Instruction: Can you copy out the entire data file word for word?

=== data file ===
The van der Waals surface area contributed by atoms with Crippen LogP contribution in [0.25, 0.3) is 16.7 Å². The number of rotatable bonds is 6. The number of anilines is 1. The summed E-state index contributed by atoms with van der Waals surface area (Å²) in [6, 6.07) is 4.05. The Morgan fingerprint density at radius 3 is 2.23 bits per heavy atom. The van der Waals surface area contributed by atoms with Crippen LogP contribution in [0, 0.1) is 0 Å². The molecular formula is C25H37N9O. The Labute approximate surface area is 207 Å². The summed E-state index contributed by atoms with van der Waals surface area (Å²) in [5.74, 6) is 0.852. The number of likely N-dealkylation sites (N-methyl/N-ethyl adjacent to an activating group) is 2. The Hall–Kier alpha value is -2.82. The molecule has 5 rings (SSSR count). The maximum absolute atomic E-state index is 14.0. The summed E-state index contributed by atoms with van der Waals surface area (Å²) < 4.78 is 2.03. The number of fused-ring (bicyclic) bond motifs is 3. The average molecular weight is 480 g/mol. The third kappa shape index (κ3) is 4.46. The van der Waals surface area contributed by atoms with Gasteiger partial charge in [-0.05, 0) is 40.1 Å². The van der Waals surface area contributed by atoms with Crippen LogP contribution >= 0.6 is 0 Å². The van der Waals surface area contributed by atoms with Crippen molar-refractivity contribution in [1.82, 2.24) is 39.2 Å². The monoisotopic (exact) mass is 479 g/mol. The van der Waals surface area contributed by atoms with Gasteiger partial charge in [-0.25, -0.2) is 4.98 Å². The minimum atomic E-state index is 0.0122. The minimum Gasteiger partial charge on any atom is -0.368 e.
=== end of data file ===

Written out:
The van der Waals surface area contributed by atoms with Crippen LogP contribution in [0.25, 0.3) is 16.7 Å². The number of rotatable bonds is 6. The number of anilines is 1. The summed E-state index contributed by atoms with van der Waals surface area (Å²) in [6, 6.07) is 4.05. The Morgan fingerprint density at radius 3 is 2.23 bits per heavy atom. The van der Waals surface area contributed by atoms with Crippen LogP contribution in [0, 0.1) is 0 Å². The molecular formula is C25H37N9O. The Labute approximate surface area is 207 Å². The summed E-state index contributed by atoms with van der Waals surface area (Å²) in [5.74, 6) is 0.852. The number of likely N-dealkylation sites (N-methyl/N-ethyl adjacent to an activating group) is 2. The Hall–Kier alpha value is -2.82. The molecule has 5 rings (SSSR count). The maximum absolute atomic E-state index is 14.0. The summed E-state index contributed by atoms with van der Waals surface area (Å²) < 4.78 is 2.03. The number of fused-ring (bicyclic) bond motifs is 3. The average molecular weight is 480 g/mol. The third kappa shape index (κ3) is 4.46. The van der Waals surface area contributed by atoms with Gasteiger partial charge in [-0.05, 0) is 40.1 Å². The van der Waals surface area contributed by atoms with Crippen LogP contribution >= 0.6 is 0 Å². The van der Waals surface area contributed by atoms with Crippen molar-refractivity contribution in [1.82, 2.24) is 39.2 Å². The monoisotopic (exact) mass is 479 g/mol. The van der Waals surface area contributed by atoms with Gasteiger partial charge in [-0.25, -0.2) is 4.98 Å². The minimum atomic E-state index is 0.0122. The minimum Gasteiger partial charge on any atom is -0.368 e.